How OPT Hurts American College Students and American Tech Workers

March 14, 2018 Wall Street Journal Gamm Response to OPT:

When employed, Americans contribute to social security and in turn, their employers contribute to “unemployment” benefits when jobs are terminated. The same can not be said of OPT (Optional Practical Training) workers.

OPT visas are available to foreign workers with F-1 student visa status after just three months of attending a U.S. university. In 2008, the U.S. Department of Homeland Security extended OPT visas to allow for an additional 17 month extension for students in STEM (science, technology, engineering, and mathematics) majors, allowing foreign students to work for three years in the U.S. through OPT.

The belief that “OPT provides a relief valve for employers who can’t find enough workers” is in actuality a myth–a story, a fable, that those who benefit from cheap, pliable labor want you to believe is true. The reality is, today, more than 50 million Americans between the ages of 18 – 54 remain unemployed.

Conversely, the OPT program, according to the PEW Research Institute has grown more than 400% from 2008 to 2016, with OPT approvals outnumbering H1B approvals for giving non-U.S. citizens legal options to work in the U.S.

Make no mistake, OPT workers take jobs from American students who might otherwise be hired and American tech and STEM workers who might otherwise remain employed.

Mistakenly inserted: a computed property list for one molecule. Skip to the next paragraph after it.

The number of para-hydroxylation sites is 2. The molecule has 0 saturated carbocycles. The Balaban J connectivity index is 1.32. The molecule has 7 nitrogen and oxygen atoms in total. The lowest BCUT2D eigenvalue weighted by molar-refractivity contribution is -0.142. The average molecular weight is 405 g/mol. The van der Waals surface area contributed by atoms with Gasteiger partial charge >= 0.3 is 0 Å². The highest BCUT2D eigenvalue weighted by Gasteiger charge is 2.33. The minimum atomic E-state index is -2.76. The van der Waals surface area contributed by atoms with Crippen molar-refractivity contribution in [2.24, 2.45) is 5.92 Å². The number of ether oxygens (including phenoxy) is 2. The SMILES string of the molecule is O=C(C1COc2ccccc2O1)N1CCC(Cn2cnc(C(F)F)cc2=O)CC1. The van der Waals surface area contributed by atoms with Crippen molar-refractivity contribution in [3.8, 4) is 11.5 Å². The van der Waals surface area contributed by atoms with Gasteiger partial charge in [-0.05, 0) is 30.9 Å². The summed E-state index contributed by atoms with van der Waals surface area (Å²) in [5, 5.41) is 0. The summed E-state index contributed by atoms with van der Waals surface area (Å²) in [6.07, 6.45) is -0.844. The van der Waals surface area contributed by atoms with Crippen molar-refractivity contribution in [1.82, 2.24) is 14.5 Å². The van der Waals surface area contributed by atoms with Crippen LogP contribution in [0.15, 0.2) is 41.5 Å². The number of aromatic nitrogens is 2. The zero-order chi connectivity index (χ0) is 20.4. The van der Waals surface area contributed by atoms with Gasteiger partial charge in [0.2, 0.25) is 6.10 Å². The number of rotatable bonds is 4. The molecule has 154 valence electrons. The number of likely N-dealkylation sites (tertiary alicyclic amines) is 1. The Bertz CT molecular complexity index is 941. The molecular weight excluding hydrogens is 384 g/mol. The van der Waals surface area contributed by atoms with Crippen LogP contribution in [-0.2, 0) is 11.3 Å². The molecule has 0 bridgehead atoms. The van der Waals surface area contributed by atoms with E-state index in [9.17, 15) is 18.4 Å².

OPT is popular to both foreign students and their U.S. employers. International students attending American universities often pay full tuition that is frequently reimbursed by their home country’s government. This is the case for the majority of students studying in the U.S. from China and Saudi Arabia.  American citizens and their children are at a disadvantage when the limited number of STEM educational slots in U.S. higher education are taken by foreign students, especially in the instances of state universities giving spots to foreigners rather than the children of taxpayers.  One might argue that hampered with massive student debt, it adds insult to injury to give job opportunities under OPT to foreign students rather than their American counterparts.

Rather than the media’s focus on “attracting top talent,” how about America returns to its pre-H1B days of cultivating its own TOP TALENT, then employing, retraining when needed, and keeping the talent, the jobs and the data stateside.

OPT workers are typically hired by U.S. entities, paid significantly less than Americans, and then trade up to become an H1B visa holder when their OPT expires and their employer petitions USCIS (U.S. Citizenship and Immigration Services) for that individual. The employer often creates a hyper-specific job description, which only that employed OPT could possibly fill, then petitions and hires that foreign worker without ever giving a U.S. citizen a chance to compete for the job.

There is no shortage of American STEM graduates and there is no shortage of educated, American citizens available and willing to work in the tech sector.

Perpetuating myths that fatten the pockets of big tech and corporate America and leave American college graduates in debt and without opportunity is not in anyone’s best interest. Add National Security concerns and intellectual property theft incidences, and the unquestionable right path forward is to severely limit or eliminate OPT altogether. Here’s hoping the Department of Homeland Security will do just that.


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